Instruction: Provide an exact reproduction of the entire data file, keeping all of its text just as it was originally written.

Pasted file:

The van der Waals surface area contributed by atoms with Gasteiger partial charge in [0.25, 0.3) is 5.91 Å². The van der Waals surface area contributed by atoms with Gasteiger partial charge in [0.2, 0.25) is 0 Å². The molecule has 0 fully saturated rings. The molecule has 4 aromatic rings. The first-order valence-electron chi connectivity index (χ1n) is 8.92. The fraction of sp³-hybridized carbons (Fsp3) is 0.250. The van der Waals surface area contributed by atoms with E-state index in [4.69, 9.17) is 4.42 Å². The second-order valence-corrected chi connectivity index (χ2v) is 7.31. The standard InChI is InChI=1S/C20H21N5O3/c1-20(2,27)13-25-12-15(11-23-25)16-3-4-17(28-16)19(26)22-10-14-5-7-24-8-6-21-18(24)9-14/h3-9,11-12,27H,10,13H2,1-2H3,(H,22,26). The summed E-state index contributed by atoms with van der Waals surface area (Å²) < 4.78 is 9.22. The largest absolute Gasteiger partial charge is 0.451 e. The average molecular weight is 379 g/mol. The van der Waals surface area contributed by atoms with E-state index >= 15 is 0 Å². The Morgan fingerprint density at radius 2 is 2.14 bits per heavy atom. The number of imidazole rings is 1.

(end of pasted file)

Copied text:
The van der Waals surface area contributed by atoms with Gasteiger partial charge in [0.25, 0.3) is 5.91 Å². The van der Waals surface area contributed by atoms with Gasteiger partial charge in [0.2, 0.25) is 0 Å². The molecule has 0 fully saturated rings. The molecule has 4 aromatic rings. The first-order valence-electron chi connectivity index (χ1n) is 8.92. The fraction of sp³-hybridized carbons (Fsp3) is 0.250. The van der Waals surface area contributed by atoms with E-state index in [4.69, 9.17) is 4.42 Å². The second-order valence-corrected chi connectivity index (χ2v) is 7.31. The standard InChI is InChI=1S/C20H21N5O3/c1-20(2,27)13-25-12-15(11-23-25)16-3-4-17(28-16)19(26)22-10-14-5-7-24-8-6-21-18(24)9-14/h3-9,11-12,27H,10,13H2,1-2H3,(H,22,26). The summed E-state index contributed by atoms with van der Waals surface area (Å²) < 4.78 is 9.22. The largest absolute Gasteiger partial charge is 0.451 e. The average molecular weight is 379 g/mol. The van der Waals surface area contributed by atoms with E-state index >= 15 is 0 Å². The Morgan fingerprint density at radius 2 is 2.14 bits per heavy atom. The number of imidazole rings is 1.